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Old 10-08-2006, 02:12 AM   #1
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Another sprung door

I recently replaced the weatherstrip on the door of my Ambassador. Now its clear to see it had been sprung at least once in its 46 years

The top is a good 1/2 inch gap keeping it from being water tight for sure.

I've tried the 2x4 in the middle of the door and closing the door on it allowing for some leverage. I had two people, one on the bottom and one on the top pushing very hard to persuade it to its former shape. But it didn't budge.

I even took the door off all together and tried laying it on the ground with one person holding the bottom as I pressured the top down by using a 2x4 under the door. No change again...

So, what's the trick? I read about drilling out the inside skin rivets and having someone push the door in and then re-rivet. But I don't really see how that would do anything.
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Old 10-08-2006, 03:05 AM   #2
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It's a tough job but I found a great way to fix it.

My door was hit by a truck when the PO had it, that's why I guess I got it cheap.

It was not only dented but sprung top and bottom.

Here's what i did I scribed a 2x6 with the curve of the frame on the trailer, cut the wood with a good sawsall, then took the cut piece and made another one.

Now I had a jig with a perfect mold of what the door had to be shaped like.

I removed inner and out skins, placed the door outside curve down into the two concave 2x6's.

THere are rivet holes along both side edges from the outer skin which are now screwed into the 2x6 forceing the door to take the shape of the frame openning.

If it is really bad you can heat the allum door frame (if you burn a liitle wood don't worry about it, let it cool it will remember the new shape) as bad as mine was it didn't need to be heated.

Now reinstall the inner skin, back off some of the screws to test that it's hold the new curve shape. If not heat it.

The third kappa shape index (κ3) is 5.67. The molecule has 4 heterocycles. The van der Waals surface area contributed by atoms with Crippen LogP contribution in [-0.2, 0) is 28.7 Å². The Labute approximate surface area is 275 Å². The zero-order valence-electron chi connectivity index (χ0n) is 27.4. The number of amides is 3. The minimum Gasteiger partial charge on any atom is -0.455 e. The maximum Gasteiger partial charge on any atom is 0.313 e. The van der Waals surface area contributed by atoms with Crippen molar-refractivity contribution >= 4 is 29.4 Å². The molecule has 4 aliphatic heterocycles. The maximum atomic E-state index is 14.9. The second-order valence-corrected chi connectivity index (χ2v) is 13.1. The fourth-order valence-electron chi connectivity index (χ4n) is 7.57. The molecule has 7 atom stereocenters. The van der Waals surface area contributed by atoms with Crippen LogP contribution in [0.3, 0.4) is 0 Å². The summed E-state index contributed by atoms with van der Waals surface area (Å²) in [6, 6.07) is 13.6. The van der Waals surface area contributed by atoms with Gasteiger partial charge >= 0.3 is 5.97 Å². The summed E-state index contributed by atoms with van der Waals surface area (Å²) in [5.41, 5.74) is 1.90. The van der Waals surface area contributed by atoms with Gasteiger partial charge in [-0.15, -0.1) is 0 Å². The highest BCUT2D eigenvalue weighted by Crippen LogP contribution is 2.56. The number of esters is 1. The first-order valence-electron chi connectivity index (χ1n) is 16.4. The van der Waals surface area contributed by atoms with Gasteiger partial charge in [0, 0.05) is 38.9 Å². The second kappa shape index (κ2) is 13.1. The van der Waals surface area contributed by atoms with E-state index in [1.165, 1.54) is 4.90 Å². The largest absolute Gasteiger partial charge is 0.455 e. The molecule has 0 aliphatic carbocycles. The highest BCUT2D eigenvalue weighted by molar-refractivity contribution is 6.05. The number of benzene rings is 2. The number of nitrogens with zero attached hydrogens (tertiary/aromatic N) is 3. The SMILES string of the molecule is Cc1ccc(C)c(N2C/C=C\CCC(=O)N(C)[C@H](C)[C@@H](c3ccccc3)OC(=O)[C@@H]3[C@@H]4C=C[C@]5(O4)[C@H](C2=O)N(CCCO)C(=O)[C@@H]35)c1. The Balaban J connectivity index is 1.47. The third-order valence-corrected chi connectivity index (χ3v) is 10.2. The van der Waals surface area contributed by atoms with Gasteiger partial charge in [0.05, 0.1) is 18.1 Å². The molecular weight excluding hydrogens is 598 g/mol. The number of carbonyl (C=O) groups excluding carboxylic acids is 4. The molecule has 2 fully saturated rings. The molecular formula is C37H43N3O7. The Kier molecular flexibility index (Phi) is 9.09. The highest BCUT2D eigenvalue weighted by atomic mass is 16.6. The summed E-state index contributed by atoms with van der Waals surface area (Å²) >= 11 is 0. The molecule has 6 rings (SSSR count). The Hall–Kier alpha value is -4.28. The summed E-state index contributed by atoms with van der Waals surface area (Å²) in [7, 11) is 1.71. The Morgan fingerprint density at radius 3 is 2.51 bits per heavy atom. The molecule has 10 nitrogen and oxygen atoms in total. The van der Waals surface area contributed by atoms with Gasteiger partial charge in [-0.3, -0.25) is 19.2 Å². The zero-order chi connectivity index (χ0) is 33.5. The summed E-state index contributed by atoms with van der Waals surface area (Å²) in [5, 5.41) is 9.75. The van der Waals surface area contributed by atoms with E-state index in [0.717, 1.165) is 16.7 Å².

Flip the door over use the other 2x6 cutout to support the door now from the inside there's nothing to screw it into just rest in the jig this will just keep it all in place while you're re-installing the outter skin.

Lay it up in place, mine was perfect

Now the big suprise, I couldn't rebolt on the hinges, its a catch 22 you need the inner skin on to maintain the shape.

I was really mad as hell I had the door perfect but couldn't install it

My helper came up with this!

I drilled 4 pilot holes from the outside hinge bolt holes thru the inner skin then made them 3/4" holes to get a socket wrench into I taped the nut into the socket and all is good, very good.

I popped 4 plastic plugs ito the 3/4" holes and it looks like they belong there.

Total time 3 1/2 hours.

I didn't have my camera with me when it had it setup in the jigs, that would have made it clearer.
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Old 10-08-2006, 01:57 PM   #3
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Tim I had given you abit of info on the door ,the door frame is really rigid
and the 2x4 in the door frame can't work.you need to lay the door down on supports, the ends higher than the center or the door .I used a piece of 1x1
8 " long wood ,using as a drift ,I would hit the wood drift with a large hammer
in the right spot along the frame of the door ,the idea is to reform the door frame .you need to get the door supported properly as to not damage the outer skin ,use towels under the ends between the 2x4s and the door skin .